AOC Agon AG254FG Review: Blinding Speed, Accurate Color

A 24.5-inch IPS gaming monitor with 360 Hz, Adaptive-Sync, HDR and Nvidia’s Latency Analyzer

AOC Agon AG254FG
(Image: © AOC)

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The AG254FG is the fifth 360 Hz monitor I’ve reviewed. The others are MSI’s NXG253R, Acer’s X25, Alienware’s AW2521H and Asus’ PG259QN. To provide a bit of perspective, I’ve included ViewSonic’s 240 Hz XG2431. All are FHD resolution.

Pixel Response and Input Lag

Click here to read up on our pixel response and input lag testing procedures.

The main reason to go 360 Hz is motion resolution. Though the response between it and 240 Hz is just two milliseconds, that translates to a visible difference. Overdrive and Adaptive-Sync are barely necessary when the frame rate tops 300fps. Control lag is also super-low. Though the AOC is a bit slower than the others, it still provides an advantage for skilled players over a 240 Hz screen. Also consider that test results don’t tell the whole story. You really must try a 360 Hz monitor in person to fully appreciate its capabilities.

Viewing Angles

AOC Agon AG254FG

(Image credit: Tom's Hardware)

The AG254FG uses a high-quality AHVA panel for enhanced viewing angles. You can see that there is almost no change in color at 45 degrees off-axis. Light drops by about 10%, but that is the only effect. You’ll have a hard time seeing this when viewing actual content. A 25-inch monitor is a bit small for sharing, but if you get close to your opponent, it can be done. The top view is about 50% darker, with a green shift and a loss of detail.

Screen Uniformity

To learn how we measure screen uniformity, click here.

AOC Agon AG254FG

(Image credit: Tom's Hardware)

My AG254FG sample had a visible hot spot in the lower-left that increased the uniformity number. In content, it could only be seen when that part of the screen had very dark material. It was not a distraction during gameplay. This is a sample-specific anomaly; not all panels will be the same. Color uniformity was visually perfect, and I could not see any bleed or glow in test patterns above 0% brightness.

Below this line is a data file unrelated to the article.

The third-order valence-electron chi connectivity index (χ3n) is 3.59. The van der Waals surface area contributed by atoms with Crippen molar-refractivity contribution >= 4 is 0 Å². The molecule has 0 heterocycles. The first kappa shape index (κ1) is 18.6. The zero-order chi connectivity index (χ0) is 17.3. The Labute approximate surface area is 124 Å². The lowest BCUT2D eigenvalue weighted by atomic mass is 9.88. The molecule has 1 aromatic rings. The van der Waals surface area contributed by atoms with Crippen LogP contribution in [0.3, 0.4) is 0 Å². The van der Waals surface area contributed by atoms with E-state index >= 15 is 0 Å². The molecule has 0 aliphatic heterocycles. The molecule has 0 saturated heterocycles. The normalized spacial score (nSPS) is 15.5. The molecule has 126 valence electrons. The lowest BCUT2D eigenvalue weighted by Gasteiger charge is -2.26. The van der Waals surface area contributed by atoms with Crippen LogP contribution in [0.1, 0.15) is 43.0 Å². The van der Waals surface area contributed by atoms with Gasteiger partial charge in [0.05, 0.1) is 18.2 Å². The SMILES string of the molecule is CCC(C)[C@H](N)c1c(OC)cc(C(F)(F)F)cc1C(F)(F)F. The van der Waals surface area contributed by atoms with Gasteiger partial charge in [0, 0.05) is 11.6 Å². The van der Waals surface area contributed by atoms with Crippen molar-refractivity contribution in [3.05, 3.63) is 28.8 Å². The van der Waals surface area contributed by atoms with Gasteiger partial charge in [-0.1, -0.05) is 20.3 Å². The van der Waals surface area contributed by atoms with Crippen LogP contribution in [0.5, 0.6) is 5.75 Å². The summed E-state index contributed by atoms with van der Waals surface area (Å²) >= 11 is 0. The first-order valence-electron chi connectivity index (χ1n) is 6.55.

Christian Eberle
Contributing Editor

Christian Eberle is a Contributing Editor for Tom's Hardware US. He's a veteran reviewer of A/V equipment, specializing in monitors. Christian began his obsession with tech when he built his first PC in 1991, a 286 running DOS 3.0 at a blazing 12MHz. In 2006, he undertook training from the Imaging Science Foundation in video calibration and testing and thus started a passion for precise imaging that persists to this day. He is also a professional musician with a degree from the New England Conservatory as a classical bassoonist which he used to good effect as a performer with the West Point Army Band from 1987 to 2013. He enjoys watching movies and listening to high-end audio in his custom-built home theater and can be seen riding trails near his home on a race-ready ICE VTX recumbent trike. Christian enjoys the endless summer in Florida where he lives with his wife and Chihuahua and plays with orchestras around the state.

  • Sleepy_Hollowed
    Wow, thank you for the review, what an impressive monitor.

    I'd say it's almost perfect, I'd prefer it to be ultra-wide 1080p, but 1080p works just fine for high refresh rate gaming/rendering.

    I don't think I can play anything at max resolution at that refresh rate without DLSS or FSR and some tweaking even at 1080p, but it'd be interesting revisiting games at that refresh rate.
  • Kridian
  • DougMcC
    Not going to be buying another monitor without 4k+. Where's my 4k240+ at?